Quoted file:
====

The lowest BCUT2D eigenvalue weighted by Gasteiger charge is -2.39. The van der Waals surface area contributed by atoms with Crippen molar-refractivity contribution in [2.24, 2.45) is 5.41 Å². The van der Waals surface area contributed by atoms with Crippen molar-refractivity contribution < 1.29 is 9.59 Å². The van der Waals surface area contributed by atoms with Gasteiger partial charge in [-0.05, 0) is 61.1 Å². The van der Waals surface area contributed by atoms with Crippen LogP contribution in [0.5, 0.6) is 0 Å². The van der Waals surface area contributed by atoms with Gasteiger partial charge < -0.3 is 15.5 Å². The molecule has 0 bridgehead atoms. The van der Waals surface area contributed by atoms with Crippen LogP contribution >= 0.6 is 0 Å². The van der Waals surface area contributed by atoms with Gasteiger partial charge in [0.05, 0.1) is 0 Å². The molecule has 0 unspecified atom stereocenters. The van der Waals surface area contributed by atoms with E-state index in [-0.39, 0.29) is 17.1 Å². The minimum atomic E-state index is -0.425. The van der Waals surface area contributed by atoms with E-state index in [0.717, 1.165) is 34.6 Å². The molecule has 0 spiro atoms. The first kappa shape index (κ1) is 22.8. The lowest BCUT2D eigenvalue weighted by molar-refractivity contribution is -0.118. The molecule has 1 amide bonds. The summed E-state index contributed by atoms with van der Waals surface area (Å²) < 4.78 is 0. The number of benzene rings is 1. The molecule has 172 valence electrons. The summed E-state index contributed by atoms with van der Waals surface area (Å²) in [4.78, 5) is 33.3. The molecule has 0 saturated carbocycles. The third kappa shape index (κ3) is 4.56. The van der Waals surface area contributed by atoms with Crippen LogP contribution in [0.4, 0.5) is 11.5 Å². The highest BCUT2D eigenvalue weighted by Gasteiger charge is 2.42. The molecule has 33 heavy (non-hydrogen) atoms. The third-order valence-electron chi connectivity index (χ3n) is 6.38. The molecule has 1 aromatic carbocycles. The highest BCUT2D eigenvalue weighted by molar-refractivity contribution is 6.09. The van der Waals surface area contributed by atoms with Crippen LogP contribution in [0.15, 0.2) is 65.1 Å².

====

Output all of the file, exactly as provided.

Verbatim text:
The lowest BCUT2D eigenvalue weighted by Gasteiger charge is -2.39. The van der Waals surface area contributed by atoms with Crippen molar-refractivity contribution in [2.24, 2.45) is 5.41 Å². The van der Waals surface area contributed by atoms with Crippen molar-refractivity contribution < 1.29 is 9.59 Å². The van der Waals surface area contributed by atoms with Gasteiger partial charge in [-0.05, 0) is 61.1 Å². The van der Waals surface area contributed by atoms with Crippen LogP contribution in [0.5, 0.6) is 0 Å². The van der Waals surface area contributed by atoms with Gasteiger partial charge < -0.3 is 15.5 Å². The molecule has 0 bridgehead atoms. The van der Waals surface area contributed by atoms with Crippen LogP contribution >= 0.6 is 0 Å². The van der Waals surface area contributed by atoms with Gasteiger partial charge in [0.05, 0.1) is 0 Å². The molecule has 0 unspecified atom stereocenters. The van der Waals surface area contributed by atoms with E-state index in [-0.39, 0.29) is 17.1 Å². The minimum atomic E-state index is -0.425. The van der Waals surface area contributed by atoms with E-state index in [0.717, 1.165) is 34.6 Å². The molecule has 0 spiro atoms. The first kappa shape index (κ1) is 22.8. The lowest BCUT2D eigenvalue weighted by molar-refractivity contribution is -0.118. The molecule has 1 amide bonds. The summed E-state index contributed by atoms with van der Waals surface area (Å²) < 4.78 is 0. The number of benzene rings is 1. The molecule has 172 valence electrons. The summed E-state index contributed by atoms with van der Waals surface area (Å²) in [4.78, 5) is 33.3. The molecule has 0 saturated carbocycles. The third kappa shape index (κ3) is 4.56. The van der Waals surface area contributed by atoms with Crippen LogP contribution in [0.4, 0.5) is 11.5 Å². The highest BCUT2D eigenvalue weighted by Gasteiger charge is 2.42. The molecule has 33 heavy (non-hydrogen) atoms. The third-order valence-electron chi connectivity index (χ3n) is 6.38. The molecule has 1 aromatic carbocycles. The highest BCUT2D eigenvalue weighted by molar-refractivity contribution is 6.09. The van der Waals surface area contributed by atoms with Crippen LogP contribution in [0.15, 0.2) is 65.1 Å².